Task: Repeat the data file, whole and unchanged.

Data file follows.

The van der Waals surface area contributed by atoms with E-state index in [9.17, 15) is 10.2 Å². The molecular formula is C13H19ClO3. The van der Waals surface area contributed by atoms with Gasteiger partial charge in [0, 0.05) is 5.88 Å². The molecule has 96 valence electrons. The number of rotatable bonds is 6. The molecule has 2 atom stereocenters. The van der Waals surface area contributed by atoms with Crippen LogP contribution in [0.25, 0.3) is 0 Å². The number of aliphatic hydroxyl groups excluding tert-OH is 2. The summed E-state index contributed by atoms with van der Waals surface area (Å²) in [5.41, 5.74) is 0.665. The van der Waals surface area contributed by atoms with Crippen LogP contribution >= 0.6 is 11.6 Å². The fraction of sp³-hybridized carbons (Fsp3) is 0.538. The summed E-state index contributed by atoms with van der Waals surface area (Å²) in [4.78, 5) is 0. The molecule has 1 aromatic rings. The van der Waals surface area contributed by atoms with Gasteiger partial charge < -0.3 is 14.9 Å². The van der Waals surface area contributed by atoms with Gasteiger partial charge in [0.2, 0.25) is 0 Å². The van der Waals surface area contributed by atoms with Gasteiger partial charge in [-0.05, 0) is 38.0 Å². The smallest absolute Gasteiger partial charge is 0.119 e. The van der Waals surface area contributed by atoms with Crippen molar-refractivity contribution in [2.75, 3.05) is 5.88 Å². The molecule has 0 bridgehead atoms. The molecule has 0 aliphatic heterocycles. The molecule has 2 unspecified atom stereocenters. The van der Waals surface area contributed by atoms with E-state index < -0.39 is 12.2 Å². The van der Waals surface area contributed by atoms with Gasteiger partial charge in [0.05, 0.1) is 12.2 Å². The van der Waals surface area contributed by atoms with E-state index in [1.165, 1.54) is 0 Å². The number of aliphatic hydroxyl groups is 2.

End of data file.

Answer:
The van der Waals surface area contributed by atoms with E-state index in [9.17, 15) is 10.2 Å². The molecular formula is C13H19ClO3. The van der Waals surface area contributed by atoms with Gasteiger partial charge in [0, 0.05) is 5.88 Å². The molecule has 96 valence electrons. The number of rotatable bonds is 6. The molecule has 2 atom stereocenters. The van der Waals surface area contributed by atoms with Crippen LogP contribution in [0.25, 0.3) is 0 Å². The number of aliphatic hydroxyl groups excluding tert-OH is 2. The summed E-state index contributed by atoms with van der Waals surface area (Å²) in [5.41, 5.74) is 0.665. The van der Waals surface area contributed by atoms with Crippen LogP contribution >= 0.6 is 11.6 Å². The fraction of sp³-hybridized carbons (Fsp3) is 0.538. The summed E-state index contributed by atoms with van der Waals surface area (Å²) in [4.78, 5) is 0. The molecule has 1 aromatic rings. The van der Waals surface area contributed by atoms with Gasteiger partial charge < -0.3 is 14.9 Å². The van der Waals surface area contributed by atoms with Gasteiger partial charge in [0.2, 0.25) is 0 Å². The van der Waals surface area contributed by atoms with Gasteiger partial charge in [-0.05, 0) is 38.0 Å². The smallest absolute Gasteiger partial charge is 0.119 e. The van der Waals surface area contributed by atoms with Crippen molar-refractivity contribution in [2.75, 3.05) is 5.88 Å². The molecule has 0 bridgehead atoms. The molecule has 0 aliphatic heterocycles. The molecule has 2 unspecified atom stereocenters. The van der Waals surface area contributed by atoms with E-state index < -0.39 is 12.2 Å². The van der Waals surface area contributed by atoms with Gasteiger partial charge in [0.05, 0.1) is 12.2 Å². The van der Waals surface area contributed by atoms with E-state index in [1.165, 1.54) is 0 Å². The number of aliphatic hydroxyl groups is 2.